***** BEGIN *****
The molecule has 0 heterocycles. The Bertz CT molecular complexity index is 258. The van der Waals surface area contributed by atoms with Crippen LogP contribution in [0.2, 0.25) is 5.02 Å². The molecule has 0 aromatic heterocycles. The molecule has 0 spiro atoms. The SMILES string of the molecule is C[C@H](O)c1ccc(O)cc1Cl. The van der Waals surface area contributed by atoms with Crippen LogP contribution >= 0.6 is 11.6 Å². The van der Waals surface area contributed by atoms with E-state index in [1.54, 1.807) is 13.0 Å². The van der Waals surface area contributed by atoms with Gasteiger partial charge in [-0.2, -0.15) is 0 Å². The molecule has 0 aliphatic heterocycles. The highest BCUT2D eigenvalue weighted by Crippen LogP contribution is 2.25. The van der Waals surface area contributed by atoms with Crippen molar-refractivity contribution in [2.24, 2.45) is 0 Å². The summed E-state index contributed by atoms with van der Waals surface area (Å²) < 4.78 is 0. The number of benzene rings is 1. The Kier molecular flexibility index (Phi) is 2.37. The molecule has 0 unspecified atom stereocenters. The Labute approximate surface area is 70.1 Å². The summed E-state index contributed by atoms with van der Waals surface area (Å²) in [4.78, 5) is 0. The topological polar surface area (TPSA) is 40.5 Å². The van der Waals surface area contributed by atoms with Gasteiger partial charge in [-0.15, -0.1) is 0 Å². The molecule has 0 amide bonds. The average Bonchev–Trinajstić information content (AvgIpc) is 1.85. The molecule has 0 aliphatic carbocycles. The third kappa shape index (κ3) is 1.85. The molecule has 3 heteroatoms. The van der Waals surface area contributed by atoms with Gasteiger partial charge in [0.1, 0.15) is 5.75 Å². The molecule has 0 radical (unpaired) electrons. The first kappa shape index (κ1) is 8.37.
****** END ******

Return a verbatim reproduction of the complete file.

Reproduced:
The molecule has 0 heterocycles. The Bertz CT molecular complexity index is 258. The van der Waals surface area contributed by atoms with Crippen LogP contribution in [0.2, 0.25) is 5.02 Å². The molecule has 0 aromatic heterocycles. The molecule has 0 spiro atoms. The SMILES string of the molecule is C[C@H](O)c1ccc(O)cc1Cl. The van der Waals surface area contributed by atoms with Crippen LogP contribution >= 0.6 is 11.6 Å². The van der Waals surface area contributed by atoms with E-state index in [1.54, 1.807) is 13.0 Å². The van der Waals surface area contributed by atoms with Gasteiger partial charge in [-0.2, -0.15) is 0 Å². The molecule has 0 aliphatic heterocycles. The highest BCUT2D eigenvalue weighted by Crippen LogP contribution is 2.25. The van der Waals surface area contributed by atoms with Crippen molar-refractivity contribution in [2.24, 2.45) is 0 Å². The summed E-state index contributed by atoms with van der Waals surface area (Å²) < 4.78 is 0. The number of benzene rings is 1. The Kier molecular flexibility index (Phi) is 2.37. The molecule has 0 unspecified atom stereocenters. The Labute approximate surface area is 70.1 Å². The summed E-state index contributed by atoms with van der Waals surface area (Å²) in [4.78, 5) is 0. The topological polar surface area (TPSA) is 40.5 Å². The van der Waals surface area contributed by atoms with Gasteiger partial charge in [-0.15, -0.1) is 0 Å². The molecule has 0 amide bonds. The average Bonchev–Trinajstić information content (AvgIpc) is 1.85. The molecule has 0 aliphatic carbocycles. The third kappa shape index (κ3) is 1.85. The molecule has 3 heteroatoms. The van der Waals surface area contributed by atoms with Gasteiger partial charge in [0.1, 0.15) is 5.75 Å². The molecule has 0 radical (unpaired) electrons. The first kappa shape index (κ1) is 8.37.